A new study suggests that Crestor side effects and the side effects of other statin drugs may include an increased risk of developing cataracts. Crestor and other statins have been previously linked to an increased risk of necrotizing myopathy and rhabdomyolysis. Two recent studies have also suggested that Crestor might be linked to an increased risk of diabetes.
The cataract study was conducted by researchers at the University of British Columbia, in Vancouver, and reported on by WebMD (12/5/14). Researchers found that use of statins could increase the risk of developing cataracts by up to 27 percent, although they also noted that they could not prove that stains caused the cataracts.
Furthermore, researchers wrote that the risk of cataracts did not outweigh the benefits of statins, which are taken to help patients lower their cholesterol levels.
The study, published in the Canadian Journal of Cardiology, and included in a press release from the journal, examined data from the British Columbia (BC) Ministry of Health databases from 2000-2007 and the IMS LifeLink U.S. database from 2001-2011. The BC group showed a 27 percent increased risk of developing cataracts, whereas the IMS group showed a 7 percent increased risk. Both increased risks are considered statistically significant.
Researchers did not examine whether certain statins were more closely associated with cataracts. They recommended that further study into the possible link between cataracts and statins should be conducted.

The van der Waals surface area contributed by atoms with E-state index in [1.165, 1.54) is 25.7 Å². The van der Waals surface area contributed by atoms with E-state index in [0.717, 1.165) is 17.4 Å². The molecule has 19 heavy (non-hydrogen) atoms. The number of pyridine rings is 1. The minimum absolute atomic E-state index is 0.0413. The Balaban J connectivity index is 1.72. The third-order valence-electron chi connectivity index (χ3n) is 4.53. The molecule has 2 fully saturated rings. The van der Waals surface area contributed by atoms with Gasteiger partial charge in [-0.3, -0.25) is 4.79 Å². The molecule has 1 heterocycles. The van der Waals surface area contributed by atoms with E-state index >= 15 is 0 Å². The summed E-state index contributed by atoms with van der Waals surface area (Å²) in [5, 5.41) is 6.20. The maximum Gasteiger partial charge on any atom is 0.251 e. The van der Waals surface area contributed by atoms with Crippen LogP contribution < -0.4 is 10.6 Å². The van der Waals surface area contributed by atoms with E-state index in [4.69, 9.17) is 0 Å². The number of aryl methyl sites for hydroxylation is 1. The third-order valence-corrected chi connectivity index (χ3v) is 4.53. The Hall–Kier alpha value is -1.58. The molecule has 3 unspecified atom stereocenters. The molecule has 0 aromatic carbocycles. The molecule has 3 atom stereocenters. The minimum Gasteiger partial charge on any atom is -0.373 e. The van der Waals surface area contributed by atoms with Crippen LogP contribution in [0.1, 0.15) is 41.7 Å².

Meanwhile, an editorial that accompanied the article noted that although the increased risk of cataracts might be statistically significant, that should not necessarily be reason to discontinue use of statins, especially not for patients at high risk of cardiovascular disease and stroke.
“Even among lower risk patients, for whom the benefit-risk ratio is less dramatic, most patients would still probably prefer having to undergo earlier non-life-threatening cataract surgery over suffering a major vascular event,” Steven Gryn, MD, FRCPC, and Robert A. Hegele MC, FRCPC, wrote in the editorial.
However, studies published earlier this year suggest statins might also be linked to an increased risk of diabetes. One study, also conducted in Canada, but published in BMJ, suggests that higher potency statins are linked to an increased risk of new onset diabetes than lower potency statins.
For now, the debate about the use of statins continues, with some critics maintaining that statins are overused, possibly putting patients at increased risk of suffering adverse events.
By Heidi Turner